I meant to do a quick search of my blog to see if I've written on this topic before, but I opened a new entry first. So, now I must start writing. I am 50 now, so I guess I have a good excuse if I start repeating tales from my storied childhood. Ha.

In 3rd or 4th grade at Nathaniel Page Elementary, we were given the opportunity to join the band or the orchestra. That meant choosing an instrument. I'd always loved music and musical instruments, so this was HUGE. What should I play? Flute? Trumpet? Cello? Harp? French Horn? Tuba?? Violin?!?! There were so many choices! My father's first concern was cost. My mother's first concern was size. "How are you going to carry something that big to the bus stop?!" Followed by, "Are you going to practice? If we get you this instrument, you have to promise you'll practice!"  I was ready to promise my first born child if they'd only allow me this chance to learn.

After drooling over various choices at a local music store, I finally settled on the violin. I'd taken ballet. I loved (and still do) Classical music. It was a sleek and elegant choice. Plus my parents said no way in hell to an electric guitar or piano. So...there was that.

I remember being measured for my violin. I remember my mother gasping at the rental fee but being placated by the sales person that all fees went towards the total cost of the instrument. Eventually, if I kept it up, we'd own the thing. Rent-to-own is a nifty deal to a naive 9 year old.

Then we bought the recommended text book, sheet music and record album. Yep. You read that right. My violin book came with a record album. Anyone remember The Suzuki Method? It's still really popular and a great way to learn. Like most kids, my very first song was Twinkle Twinkle Little Star. My second song was something by Bach. Yeah! The dude! And it was something I actually recognized from my Dad's radio station or an old Warner Brothers cartoon. REAL classical music. Not the boring, repetitive junk the other kids were banging out down in the band room.

This is the one! I found this on eBay. Ah, memories...
Suzuki was a genius. He had this theory that kids could learn music like they do their native tongue. Listen, absorb, and practice. I'd start each new lesson by listening to the new piece of music on the record and following along on the sheet music. Then I would try to play it just like I heard it on the record. The recorded version was one violin playing the exact piece I was learning in the book. Simple and elegant. (I imagine the method works even better now because of video and computers. At least I hope someone took the time to modernize it. I'll have to check on YouTube later.)

At school, my music teacher would play each part on each of the different instruments in our orchestra. I didn't think much of it at the time, but seriously. How impressive is that? He'd play the viola part on my friend's viola. He'd play the cello part on his own cello. He'd play the first and then the second violin parts on his own violin. He could play them ALL. Then we would all try and play together. For a pack of elementary school kids, I thought we sounded amazing. Like, Boston Symphony Orchestra amazing. And it was fun!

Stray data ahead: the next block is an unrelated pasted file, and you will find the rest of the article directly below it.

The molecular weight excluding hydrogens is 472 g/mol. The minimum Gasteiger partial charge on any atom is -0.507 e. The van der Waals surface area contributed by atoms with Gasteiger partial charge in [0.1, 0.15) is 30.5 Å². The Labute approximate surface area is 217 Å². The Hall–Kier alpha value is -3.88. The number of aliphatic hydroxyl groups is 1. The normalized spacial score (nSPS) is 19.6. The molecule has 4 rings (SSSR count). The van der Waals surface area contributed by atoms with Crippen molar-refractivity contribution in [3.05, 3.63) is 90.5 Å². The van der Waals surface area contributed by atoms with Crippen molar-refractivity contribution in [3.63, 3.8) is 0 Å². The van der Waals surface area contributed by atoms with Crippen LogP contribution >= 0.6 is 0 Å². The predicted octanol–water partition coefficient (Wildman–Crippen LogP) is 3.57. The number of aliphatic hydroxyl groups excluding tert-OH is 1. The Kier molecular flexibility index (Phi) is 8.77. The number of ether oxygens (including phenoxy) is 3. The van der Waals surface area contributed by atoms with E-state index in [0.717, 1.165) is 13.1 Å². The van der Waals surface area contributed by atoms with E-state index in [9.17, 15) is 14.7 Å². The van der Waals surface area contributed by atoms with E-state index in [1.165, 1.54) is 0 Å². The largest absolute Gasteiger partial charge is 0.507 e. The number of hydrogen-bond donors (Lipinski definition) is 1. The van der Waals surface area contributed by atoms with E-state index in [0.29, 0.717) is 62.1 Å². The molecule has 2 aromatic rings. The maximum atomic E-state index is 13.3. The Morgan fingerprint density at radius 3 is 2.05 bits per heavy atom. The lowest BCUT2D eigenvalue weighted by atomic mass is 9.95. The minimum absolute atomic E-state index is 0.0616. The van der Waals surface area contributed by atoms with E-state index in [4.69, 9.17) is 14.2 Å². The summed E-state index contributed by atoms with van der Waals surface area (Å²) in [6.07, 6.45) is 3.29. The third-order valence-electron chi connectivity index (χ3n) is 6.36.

Until it wasn't. I wanted to play when *I* wanted to play. For the sheer love of the instrument. Sadly, my violin teacher told my mother I had real talent. I breezed through each unit and was way ahead of my fellow orchestra members. I was playing mostly by ear, because reading music was tedious. I had the record! All I had to do was listen and play what I heard. Couldn't everyone do that? My mother, however, decided that if they were going to keep paying for this expensive instrument, then I needed to do my part. That meant practicing every day for at least an hour. No, I couldn't go out to play with my friends. Practice first. Always. Practice first.

I played and played and eventually I started just lying on my bed and reading a book while my Suzuki Method record played for me. My mother would call up the stairs, "You are sounding really good up there, Rebecca! Keep it up! 15 more minutes and you can go outside." *sigh*

I did keep it up through Junior High. I joined their orchestra. But by then they expected you to know how to read music and there was no handy record to listen to and learn the part. I'd fake it for the first couple practice sessions until I knew what to play, then I'd join in. I also painstakingly wrote the corresponding letter for each note on my sheet music. For some reason, I could follow AABCFF much easier than just notes alone. I only looked at the notes to tell me how long to hold it. I'd lost most of my passion, however. That daily battle with my mom took its toll. When I headed off to high school, my violin was relegated to the floor of my closet and all but forgotten. I'd take it out, now and then, and play along with my Suzuki record, just to see if I still could, but I didn't really play seriously again until a couple years later when my mother got it into her head that I should compete in the Massachusetts Miss Teen pageant. I'm pretty sure I wrote about THAT topic.

I took my old violin out a few years ago, polished it up, tuned it, and squeaked out a passable rendition of Twinkle Twinkle. Max was thrilled. He loves music and instruments almost as much as I did at his age. I heard him noodling around on the electric piano today we got him for Christmas a couple years ago. Next year he will have the opportunity to join Band at his school (if they still have a music program by then.) I hope he decides to play something. It really is fun.


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